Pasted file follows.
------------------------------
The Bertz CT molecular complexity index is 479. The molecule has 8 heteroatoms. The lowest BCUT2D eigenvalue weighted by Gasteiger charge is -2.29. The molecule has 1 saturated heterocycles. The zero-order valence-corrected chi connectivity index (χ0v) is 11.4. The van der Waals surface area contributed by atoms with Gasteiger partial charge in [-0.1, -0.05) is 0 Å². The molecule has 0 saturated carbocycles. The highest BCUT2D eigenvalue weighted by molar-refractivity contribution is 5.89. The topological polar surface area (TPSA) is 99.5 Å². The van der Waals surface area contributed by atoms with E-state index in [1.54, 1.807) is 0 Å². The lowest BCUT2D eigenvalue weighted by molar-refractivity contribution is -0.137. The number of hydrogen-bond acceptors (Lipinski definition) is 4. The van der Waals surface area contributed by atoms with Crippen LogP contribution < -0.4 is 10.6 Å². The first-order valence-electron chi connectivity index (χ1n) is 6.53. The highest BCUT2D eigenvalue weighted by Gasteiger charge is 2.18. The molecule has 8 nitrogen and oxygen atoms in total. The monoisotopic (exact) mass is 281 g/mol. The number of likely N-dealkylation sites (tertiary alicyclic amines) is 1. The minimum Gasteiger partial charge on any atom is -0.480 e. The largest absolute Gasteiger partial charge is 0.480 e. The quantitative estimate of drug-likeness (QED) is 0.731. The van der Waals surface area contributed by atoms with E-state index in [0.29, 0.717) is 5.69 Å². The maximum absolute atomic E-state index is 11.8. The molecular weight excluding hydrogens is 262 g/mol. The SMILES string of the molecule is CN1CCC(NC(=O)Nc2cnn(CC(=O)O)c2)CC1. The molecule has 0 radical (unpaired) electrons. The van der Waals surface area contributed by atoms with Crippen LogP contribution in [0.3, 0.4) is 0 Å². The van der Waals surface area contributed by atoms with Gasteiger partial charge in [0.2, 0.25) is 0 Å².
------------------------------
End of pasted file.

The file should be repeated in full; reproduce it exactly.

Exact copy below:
The Bertz CT molecular complexity index is 479. The molecule has 8 heteroatoms. The lowest BCUT2D eigenvalue weighted by Gasteiger charge is -2.29. The molecule has 1 saturated heterocycles. The zero-order valence-corrected chi connectivity index (χ0v) is 11.4. The van der Waals surface area contributed by atoms with Gasteiger partial charge in [-0.1, -0.05) is 0 Å². The molecule has 0 saturated carbocycles. The highest BCUT2D eigenvalue weighted by molar-refractivity contribution is 5.89. The topological polar surface area (TPSA) is 99.5 Å². The van der Waals surface area contributed by atoms with E-state index in [1.54, 1.807) is 0 Å². The lowest BCUT2D eigenvalue weighted by molar-refractivity contribution is -0.137. The number of hydrogen-bond acceptors (Lipinski definition) is 4. The van der Waals surface area contributed by atoms with Crippen LogP contribution < -0.4 is 10.6 Å². The first-order valence-electron chi connectivity index (χ1n) is 6.53. The highest BCUT2D eigenvalue weighted by Gasteiger charge is 2.18. The molecule has 8 nitrogen and oxygen atoms in total. The monoisotopic (exact) mass is 281 g/mol. The number of likely N-dealkylation sites (tertiary alicyclic amines) is 1. The minimum Gasteiger partial charge on any atom is -0.480 e. The largest absolute Gasteiger partial charge is 0.480 e. The quantitative estimate of drug-likeness (QED) is 0.731. The van der Waals surface area contributed by atoms with E-state index in [0.29, 0.717) is 5.69 Å². The maximum absolute atomic E-state index is 11.8. The molecular weight excluding hydrogens is 262 g/mol. The SMILES string of the molecule is CN1CCC(NC(=O)Nc2cnn(CC(=O)O)c2)CC1. The molecule has 0 radical (unpaired) electrons. The van der Waals surface area contributed by atoms with Crippen LogP contribution in [0.3, 0.4) is 0 Å². The van der Waals surface area contributed by atoms with Gasteiger partial charge in [0.2, 0.25) is 0 Å².